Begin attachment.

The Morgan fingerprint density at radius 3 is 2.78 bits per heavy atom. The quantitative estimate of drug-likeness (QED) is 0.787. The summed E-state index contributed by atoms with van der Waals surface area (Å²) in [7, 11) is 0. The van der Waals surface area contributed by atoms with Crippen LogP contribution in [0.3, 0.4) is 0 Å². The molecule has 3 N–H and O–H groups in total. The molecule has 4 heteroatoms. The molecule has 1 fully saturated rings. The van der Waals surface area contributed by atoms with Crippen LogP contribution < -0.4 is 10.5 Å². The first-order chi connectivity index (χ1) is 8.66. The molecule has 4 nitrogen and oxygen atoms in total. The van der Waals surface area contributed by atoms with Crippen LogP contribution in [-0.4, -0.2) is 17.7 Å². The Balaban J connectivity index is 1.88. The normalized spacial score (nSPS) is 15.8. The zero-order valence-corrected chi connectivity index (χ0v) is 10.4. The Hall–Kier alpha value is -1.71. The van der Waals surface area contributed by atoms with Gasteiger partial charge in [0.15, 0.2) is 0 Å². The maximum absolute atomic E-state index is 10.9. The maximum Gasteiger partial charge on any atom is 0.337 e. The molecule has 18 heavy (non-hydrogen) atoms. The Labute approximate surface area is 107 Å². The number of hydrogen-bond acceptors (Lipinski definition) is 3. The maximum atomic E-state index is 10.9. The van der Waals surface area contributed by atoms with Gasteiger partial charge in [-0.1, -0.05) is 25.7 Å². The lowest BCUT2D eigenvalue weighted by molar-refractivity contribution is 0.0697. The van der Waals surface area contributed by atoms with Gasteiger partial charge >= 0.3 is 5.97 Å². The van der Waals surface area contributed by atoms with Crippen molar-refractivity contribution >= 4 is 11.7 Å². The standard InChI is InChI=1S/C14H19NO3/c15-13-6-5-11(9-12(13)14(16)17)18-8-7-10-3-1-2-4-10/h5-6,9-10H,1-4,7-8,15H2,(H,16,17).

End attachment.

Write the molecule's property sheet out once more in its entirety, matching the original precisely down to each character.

The Morgan fingerprint density at radius 3 is 2.78 bits per heavy atom. The quantitative estimate of drug-likeness (QED) is 0.787. The summed E-state index contributed by atoms with van der Waals surface area (Å²) in [7, 11) is 0. The van der Waals surface area contributed by atoms with Crippen LogP contribution in [0.3, 0.4) is 0 Å². The molecule has 3 N–H and O–H groups in total. The molecule has 4 heteroatoms. The molecule has 1 fully saturated rings. The van der Waals surface area contributed by atoms with Crippen LogP contribution < -0.4 is 10.5 Å². The first-order chi connectivity index (χ1) is 8.66. The molecule has 4 nitrogen and oxygen atoms in total. The van der Waals surface area contributed by atoms with Crippen LogP contribution in [-0.4, -0.2) is 17.7 Å². The Balaban J connectivity index is 1.88. The normalized spacial score (nSPS) is 15.8. The zero-order valence-corrected chi connectivity index (χ0v) is 10.4. The Hall–Kier alpha value is -1.71. The van der Waals surface area contributed by atoms with Gasteiger partial charge in [0.15, 0.2) is 0 Å². The maximum absolute atomic E-state index is 10.9. The maximum Gasteiger partial charge on any atom is 0.337 e. The molecule has 18 heavy (non-hydrogen) atoms. The Labute approximate surface area is 107 Å². The number of hydrogen-bond acceptors (Lipinski definition) is 3. The maximum atomic E-state index is 10.9. The van der Waals surface area contributed by atoms with Gasteiger partial charge in [-0.1, -0.05) is 25.7 Å². The lowest BCUT2D eigenvalue weighted by molar-refractivity contribution is 0.0697. The van der Waals surface area contributed by atoms with Gasteiger partial charge >= 0.3 is 5.97 Å². The van der Waals surface area contributed by atoms with Crippen molar-refractivity contribution >= 4 is 11.7 Å². The standard InChI is InChI=1S/C14H19NO3/c15-13-6-5-11(9-12(13)14(16)17)18-8-7-10-3-1-2-4-10/h5-6,9-10H,1-4,7-8,15H2,(H,16,17).